"Modigliani was of a 'furious nobility' to borrow a phrase from Baudelaire that suits him so well. I was immediately struck by his extraordinary talent and I wanted to do something for him. I bought his drawings and canvases, but I was his only buyer and I certainly wasn't rich. I brought him into my family. He was already deeply convinced of his own worth. He knew that he was an instigator, not an imitator, but he did not have any orders yet. I had him paint a portrait of my father, my brother Jean and several portraits of me" (P. Alexandre, quoted in N. Alexandre, Modigliani inconnu, Paris, 1993, p. 59).
These lines from Paul Alexandre reveal the decisive role that he played in jump-starting the career of Amedeo Modigliani and reflect his profound admiration for his artist friend. When Alexandre, a young doctor, finished his training at Lariboisière Hospital in November 1907, he met Modigliani, a bohemian artist with the look of a dandy who had just arrived in Paris the year before. The relationship that formed between the two men was crucial to the artist and lasted until August 1914, when the doctor was called up and sent to the front. Painted in 1909, Portrait de Maurice Drouard, which was previously held in the prestigious collection of Paul Alexandre, serves a poignant testimony to the important friendship between Modigliani, Alexandre, and his family.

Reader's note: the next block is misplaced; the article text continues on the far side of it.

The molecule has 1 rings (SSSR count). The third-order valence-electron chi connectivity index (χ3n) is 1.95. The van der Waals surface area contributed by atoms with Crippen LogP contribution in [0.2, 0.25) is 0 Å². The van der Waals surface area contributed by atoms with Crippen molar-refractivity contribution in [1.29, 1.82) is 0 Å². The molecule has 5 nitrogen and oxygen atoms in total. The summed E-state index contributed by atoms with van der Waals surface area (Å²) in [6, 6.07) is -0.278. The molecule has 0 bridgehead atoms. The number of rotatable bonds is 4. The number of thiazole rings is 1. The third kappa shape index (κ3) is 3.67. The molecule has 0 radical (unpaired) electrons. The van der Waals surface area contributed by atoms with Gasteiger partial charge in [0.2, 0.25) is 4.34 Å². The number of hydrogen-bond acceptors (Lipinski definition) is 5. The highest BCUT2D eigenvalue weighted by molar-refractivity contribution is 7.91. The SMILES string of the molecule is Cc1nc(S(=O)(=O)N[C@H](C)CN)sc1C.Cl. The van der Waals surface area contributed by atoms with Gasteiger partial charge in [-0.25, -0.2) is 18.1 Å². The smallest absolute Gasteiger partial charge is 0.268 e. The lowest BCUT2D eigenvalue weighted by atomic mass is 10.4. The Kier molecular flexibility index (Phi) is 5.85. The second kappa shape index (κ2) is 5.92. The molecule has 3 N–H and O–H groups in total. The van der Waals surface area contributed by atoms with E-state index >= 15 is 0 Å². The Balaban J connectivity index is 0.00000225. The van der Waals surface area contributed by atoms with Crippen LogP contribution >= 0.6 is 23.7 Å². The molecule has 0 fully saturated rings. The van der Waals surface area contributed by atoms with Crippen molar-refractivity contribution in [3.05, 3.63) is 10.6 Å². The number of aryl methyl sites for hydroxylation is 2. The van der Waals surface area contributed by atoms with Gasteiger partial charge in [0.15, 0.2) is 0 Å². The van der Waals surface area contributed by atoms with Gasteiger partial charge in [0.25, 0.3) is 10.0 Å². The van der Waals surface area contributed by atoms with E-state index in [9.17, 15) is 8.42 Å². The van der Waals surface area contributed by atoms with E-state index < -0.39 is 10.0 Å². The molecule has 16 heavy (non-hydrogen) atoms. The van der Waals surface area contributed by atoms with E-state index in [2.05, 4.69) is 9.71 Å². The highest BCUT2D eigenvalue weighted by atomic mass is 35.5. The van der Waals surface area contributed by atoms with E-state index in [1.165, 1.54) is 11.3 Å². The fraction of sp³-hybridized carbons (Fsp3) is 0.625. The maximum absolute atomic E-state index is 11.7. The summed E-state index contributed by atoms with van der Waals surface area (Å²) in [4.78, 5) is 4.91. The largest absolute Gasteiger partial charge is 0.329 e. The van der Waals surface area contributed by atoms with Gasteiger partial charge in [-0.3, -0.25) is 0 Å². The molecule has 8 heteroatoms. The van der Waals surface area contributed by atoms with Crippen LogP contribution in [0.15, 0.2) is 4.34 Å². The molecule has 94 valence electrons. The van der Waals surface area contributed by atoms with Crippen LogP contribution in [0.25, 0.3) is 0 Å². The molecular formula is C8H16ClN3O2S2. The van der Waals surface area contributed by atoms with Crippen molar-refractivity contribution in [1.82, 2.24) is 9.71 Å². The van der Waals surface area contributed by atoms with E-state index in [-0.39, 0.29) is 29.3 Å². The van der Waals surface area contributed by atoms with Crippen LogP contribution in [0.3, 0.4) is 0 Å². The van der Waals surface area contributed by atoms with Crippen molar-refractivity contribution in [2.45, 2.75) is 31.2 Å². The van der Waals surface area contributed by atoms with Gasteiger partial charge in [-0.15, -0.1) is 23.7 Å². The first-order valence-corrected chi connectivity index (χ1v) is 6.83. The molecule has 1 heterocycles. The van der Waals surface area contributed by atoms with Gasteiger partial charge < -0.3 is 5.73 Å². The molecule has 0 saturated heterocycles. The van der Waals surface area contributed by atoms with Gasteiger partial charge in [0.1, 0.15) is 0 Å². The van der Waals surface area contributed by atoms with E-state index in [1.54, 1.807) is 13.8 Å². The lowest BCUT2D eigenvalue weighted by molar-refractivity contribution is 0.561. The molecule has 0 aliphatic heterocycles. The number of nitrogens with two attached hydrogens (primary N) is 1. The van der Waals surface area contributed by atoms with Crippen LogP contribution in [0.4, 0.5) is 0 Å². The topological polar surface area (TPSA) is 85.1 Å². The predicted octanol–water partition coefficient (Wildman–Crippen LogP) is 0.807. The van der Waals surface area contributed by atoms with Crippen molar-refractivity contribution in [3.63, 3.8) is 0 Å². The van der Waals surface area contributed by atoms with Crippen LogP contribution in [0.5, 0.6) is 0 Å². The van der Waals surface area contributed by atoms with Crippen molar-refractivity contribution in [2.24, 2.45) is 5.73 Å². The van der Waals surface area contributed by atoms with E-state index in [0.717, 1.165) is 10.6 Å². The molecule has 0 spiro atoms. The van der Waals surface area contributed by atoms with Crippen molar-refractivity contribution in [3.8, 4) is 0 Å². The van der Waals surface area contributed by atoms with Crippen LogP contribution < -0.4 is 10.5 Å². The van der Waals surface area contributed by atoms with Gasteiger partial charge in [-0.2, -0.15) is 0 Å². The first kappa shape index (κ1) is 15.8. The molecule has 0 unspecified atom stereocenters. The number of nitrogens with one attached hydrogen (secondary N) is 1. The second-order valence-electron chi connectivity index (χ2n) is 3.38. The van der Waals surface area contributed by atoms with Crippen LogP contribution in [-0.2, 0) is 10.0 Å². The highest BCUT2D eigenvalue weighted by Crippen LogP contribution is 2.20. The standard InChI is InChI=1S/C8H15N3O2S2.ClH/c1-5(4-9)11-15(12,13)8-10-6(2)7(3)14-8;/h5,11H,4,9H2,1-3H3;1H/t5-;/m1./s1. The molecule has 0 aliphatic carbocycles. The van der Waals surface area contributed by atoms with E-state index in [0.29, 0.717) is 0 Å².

This painting is among the earliest works that Ambrogio Ceroni recorded in his catalogue raisonné of the artist, as no. 15. There are unknowable gaps in this artist's early production; paintings he abandoned or even destroyed, and because he was so obscure and unknown at that time, there are some which passed from his hands to unidentified others, perhaps as payment for a favor, only to be cast aside, forgotten and irretrievably lost. Portrait of Maurice Drouard is, however, a fortunate survivor of this period, and an especially distinctive work for the reason that here, Modigliani displayed for the first time the broad spectrum of stylistic inflexions that mark his entry into the modernist milieu of the Parisian art world. The present painting is moreover a storied work, involving an intriguing cast of characters, including Alexandre, who became the artist's close friend and his first advocate during his early years in Paris, and the painter's sitter, Maurice Drouard.
Together with his brother, Alexandre established a circle of artist friends known as the "Delta colony". In 1907, the group moved into an abandoned building at 7 Rue du Delta which, in exchange for a modest rent, Paul and Jean Alexandre transformed into a place where artists could exchange ideas and help one another. Regulars included sculptor Maurice Drouard, as well as Henri Doucet, Albert Gleizes and Constantin Brancusi.